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November 19, 2015

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Tyler Huebner, Executive Director

Public Service Commission Sharply Trims WPS’ Fixed Charge Request

State regulatory agency grants Wisconsin Public Service only a $2 monthly increase instead of the $6 requested

In today’s open meeting, the Public Service Commission sharply trimmed Green Bay-based Wisconsin Public Service’s request to increase monthly mandatory charges on small electricity customers from $19 to $25. Instead, the Commission settled on a $2/month increase, to $21/month, while agreeing to study the issue in greater depth.

One year earlier, the Commission approved a request from WPS to hike its mandatory fixed charge from $10.40 to $19 per month for residential and other small customers.

Commissioners Phil Montgomery and Mike Huebsch initially signaled interest in granting no increase at all.  A compromise was reached with Chairperson Ellen Nowak to increase the fixed charge by $2 per month, to $21, a 10% increase.

“We are pleased that the Commission has slowed down and granted a much smaller fixed charge increase than what WPS had requested,” said Tyler Huebner, RENEW Wisconsin’s Executive Director.  “This sends a signal that the Commission is responding to customers who have expressed a wide variety of concerns about these high fixed charges.  In fact, 368 people voiced their opinion publicly and none supported higher fixed charges. We hope the analysis that’s conducted by the Commission leads to a broader discussion of how to design rates in a way that leads us towards an energy future that benefits all of Wisconsin.”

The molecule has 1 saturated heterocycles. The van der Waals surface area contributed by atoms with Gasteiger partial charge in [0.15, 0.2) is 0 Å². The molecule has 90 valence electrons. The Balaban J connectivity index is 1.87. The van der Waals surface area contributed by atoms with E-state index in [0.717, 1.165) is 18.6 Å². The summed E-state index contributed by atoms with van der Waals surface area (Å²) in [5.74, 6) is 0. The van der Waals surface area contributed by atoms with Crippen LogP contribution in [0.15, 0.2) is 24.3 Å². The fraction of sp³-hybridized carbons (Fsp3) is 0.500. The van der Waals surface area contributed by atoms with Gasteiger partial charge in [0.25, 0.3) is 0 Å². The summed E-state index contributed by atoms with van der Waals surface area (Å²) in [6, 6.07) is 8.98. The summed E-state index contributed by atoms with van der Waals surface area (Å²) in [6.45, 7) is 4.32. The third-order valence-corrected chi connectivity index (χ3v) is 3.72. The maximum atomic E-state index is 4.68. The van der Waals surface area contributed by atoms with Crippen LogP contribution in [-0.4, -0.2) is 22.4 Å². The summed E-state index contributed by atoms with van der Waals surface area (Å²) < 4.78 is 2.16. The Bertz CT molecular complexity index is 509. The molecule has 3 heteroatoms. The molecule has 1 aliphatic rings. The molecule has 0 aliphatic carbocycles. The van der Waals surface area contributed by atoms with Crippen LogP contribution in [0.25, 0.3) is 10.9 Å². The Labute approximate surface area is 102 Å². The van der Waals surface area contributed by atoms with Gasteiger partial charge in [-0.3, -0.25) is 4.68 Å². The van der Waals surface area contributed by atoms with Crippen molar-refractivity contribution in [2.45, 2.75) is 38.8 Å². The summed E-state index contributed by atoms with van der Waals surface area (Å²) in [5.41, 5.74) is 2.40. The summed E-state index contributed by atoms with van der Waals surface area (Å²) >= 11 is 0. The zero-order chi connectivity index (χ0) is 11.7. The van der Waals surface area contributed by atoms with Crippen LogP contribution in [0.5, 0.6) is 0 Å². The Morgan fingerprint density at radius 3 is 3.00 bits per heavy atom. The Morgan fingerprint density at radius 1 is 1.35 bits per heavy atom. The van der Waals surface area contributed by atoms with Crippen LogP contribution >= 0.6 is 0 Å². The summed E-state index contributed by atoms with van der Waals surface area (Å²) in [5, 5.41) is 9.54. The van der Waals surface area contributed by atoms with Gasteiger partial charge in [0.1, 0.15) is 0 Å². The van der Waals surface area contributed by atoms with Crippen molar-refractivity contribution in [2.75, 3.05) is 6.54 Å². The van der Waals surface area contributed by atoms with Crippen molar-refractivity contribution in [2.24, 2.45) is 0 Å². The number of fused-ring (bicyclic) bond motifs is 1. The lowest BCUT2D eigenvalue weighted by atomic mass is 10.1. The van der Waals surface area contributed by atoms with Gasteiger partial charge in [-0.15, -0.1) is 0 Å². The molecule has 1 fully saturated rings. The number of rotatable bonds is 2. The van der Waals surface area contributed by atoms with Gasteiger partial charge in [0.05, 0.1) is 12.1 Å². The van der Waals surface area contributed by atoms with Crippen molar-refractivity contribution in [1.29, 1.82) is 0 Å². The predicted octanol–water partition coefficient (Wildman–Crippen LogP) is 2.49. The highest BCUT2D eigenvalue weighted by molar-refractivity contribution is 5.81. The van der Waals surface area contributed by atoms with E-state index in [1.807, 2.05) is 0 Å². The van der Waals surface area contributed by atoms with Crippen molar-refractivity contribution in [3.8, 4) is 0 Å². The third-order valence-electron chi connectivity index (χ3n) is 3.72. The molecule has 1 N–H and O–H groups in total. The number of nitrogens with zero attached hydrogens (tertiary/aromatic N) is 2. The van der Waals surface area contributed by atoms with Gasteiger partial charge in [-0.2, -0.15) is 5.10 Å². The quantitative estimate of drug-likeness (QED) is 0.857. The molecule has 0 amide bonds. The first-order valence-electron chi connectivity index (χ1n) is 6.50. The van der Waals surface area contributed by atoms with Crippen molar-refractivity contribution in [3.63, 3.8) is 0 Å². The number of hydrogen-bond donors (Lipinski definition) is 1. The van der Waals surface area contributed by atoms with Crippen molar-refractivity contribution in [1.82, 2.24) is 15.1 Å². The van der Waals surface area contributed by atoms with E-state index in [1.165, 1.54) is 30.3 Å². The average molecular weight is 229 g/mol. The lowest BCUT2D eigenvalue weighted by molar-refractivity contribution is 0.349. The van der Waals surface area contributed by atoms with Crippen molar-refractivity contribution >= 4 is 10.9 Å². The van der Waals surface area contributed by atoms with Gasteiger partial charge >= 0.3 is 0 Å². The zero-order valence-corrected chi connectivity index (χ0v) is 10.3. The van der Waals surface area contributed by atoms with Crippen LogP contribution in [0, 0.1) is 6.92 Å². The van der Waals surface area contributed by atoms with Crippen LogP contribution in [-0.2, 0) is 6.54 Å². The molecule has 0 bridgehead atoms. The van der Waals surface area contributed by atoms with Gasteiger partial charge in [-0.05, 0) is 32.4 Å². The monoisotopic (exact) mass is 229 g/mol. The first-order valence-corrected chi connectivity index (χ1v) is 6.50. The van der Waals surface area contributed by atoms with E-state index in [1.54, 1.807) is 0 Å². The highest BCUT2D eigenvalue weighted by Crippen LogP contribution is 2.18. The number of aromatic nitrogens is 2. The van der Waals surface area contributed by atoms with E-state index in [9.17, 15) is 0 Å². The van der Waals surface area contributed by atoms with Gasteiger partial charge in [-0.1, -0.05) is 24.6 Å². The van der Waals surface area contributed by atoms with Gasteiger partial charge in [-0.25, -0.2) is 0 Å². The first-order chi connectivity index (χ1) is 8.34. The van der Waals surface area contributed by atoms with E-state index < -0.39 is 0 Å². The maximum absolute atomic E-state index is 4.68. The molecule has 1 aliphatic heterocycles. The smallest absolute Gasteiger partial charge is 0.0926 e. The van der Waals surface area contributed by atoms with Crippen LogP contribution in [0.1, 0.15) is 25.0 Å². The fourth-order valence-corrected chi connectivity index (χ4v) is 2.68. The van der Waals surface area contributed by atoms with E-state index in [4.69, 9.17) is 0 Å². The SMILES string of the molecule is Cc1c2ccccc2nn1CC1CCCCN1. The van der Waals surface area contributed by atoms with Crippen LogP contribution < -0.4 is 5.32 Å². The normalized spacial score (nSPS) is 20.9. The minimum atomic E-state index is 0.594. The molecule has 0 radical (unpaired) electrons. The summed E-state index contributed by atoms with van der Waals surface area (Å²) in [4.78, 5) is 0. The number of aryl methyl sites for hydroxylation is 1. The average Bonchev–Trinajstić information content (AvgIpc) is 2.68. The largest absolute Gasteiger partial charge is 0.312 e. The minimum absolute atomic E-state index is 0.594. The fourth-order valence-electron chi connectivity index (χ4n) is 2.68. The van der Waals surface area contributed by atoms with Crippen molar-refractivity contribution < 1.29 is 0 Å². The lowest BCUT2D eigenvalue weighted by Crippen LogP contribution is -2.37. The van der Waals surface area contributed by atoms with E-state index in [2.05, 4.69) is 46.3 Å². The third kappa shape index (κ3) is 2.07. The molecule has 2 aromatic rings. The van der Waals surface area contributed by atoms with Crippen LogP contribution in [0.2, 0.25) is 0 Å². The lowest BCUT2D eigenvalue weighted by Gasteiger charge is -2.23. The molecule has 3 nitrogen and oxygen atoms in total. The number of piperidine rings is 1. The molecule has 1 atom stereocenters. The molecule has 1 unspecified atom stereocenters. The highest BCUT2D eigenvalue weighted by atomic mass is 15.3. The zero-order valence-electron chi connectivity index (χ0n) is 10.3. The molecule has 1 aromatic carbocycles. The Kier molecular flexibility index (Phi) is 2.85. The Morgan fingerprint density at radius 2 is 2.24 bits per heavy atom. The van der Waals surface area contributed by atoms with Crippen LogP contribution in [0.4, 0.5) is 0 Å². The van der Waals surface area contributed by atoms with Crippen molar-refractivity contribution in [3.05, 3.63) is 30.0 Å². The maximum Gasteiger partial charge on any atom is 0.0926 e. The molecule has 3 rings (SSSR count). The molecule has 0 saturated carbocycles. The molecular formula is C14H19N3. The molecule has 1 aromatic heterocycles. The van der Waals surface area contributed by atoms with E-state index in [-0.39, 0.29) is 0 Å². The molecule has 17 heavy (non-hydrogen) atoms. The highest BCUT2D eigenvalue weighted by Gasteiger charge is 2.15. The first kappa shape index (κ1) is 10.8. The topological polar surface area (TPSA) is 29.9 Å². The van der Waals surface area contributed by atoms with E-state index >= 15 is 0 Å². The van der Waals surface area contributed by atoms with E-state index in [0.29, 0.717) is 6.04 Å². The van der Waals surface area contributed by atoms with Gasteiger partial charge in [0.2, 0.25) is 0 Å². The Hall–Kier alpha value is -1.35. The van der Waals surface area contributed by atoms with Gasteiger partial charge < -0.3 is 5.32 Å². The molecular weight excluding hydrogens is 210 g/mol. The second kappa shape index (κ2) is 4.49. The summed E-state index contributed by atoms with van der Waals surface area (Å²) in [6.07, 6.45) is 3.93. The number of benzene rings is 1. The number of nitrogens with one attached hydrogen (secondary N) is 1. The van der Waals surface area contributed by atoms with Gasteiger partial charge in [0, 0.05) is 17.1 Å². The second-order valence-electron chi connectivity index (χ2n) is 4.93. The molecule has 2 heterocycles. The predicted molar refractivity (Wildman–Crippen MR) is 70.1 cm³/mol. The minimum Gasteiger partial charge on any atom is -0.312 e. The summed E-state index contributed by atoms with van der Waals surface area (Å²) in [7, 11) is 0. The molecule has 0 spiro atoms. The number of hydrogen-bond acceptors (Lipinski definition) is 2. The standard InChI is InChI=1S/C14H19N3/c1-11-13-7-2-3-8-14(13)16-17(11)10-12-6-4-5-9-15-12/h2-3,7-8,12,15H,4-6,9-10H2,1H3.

“Rate designs with high fixed charges punish those customers who can least afford to pay more for their electricity. They take away the ability to control one’s utility bills, and they make it harder for customers to save money through conservation measures and more efficient appliances.  This is at bottom an issue of consumer fairness, and many more consumers than usual spoke up,” said Huebner.

In the rate case, RENEW presented research demonstrating that regulators in other states were not supportive of utility requests to hike fixed charges. 

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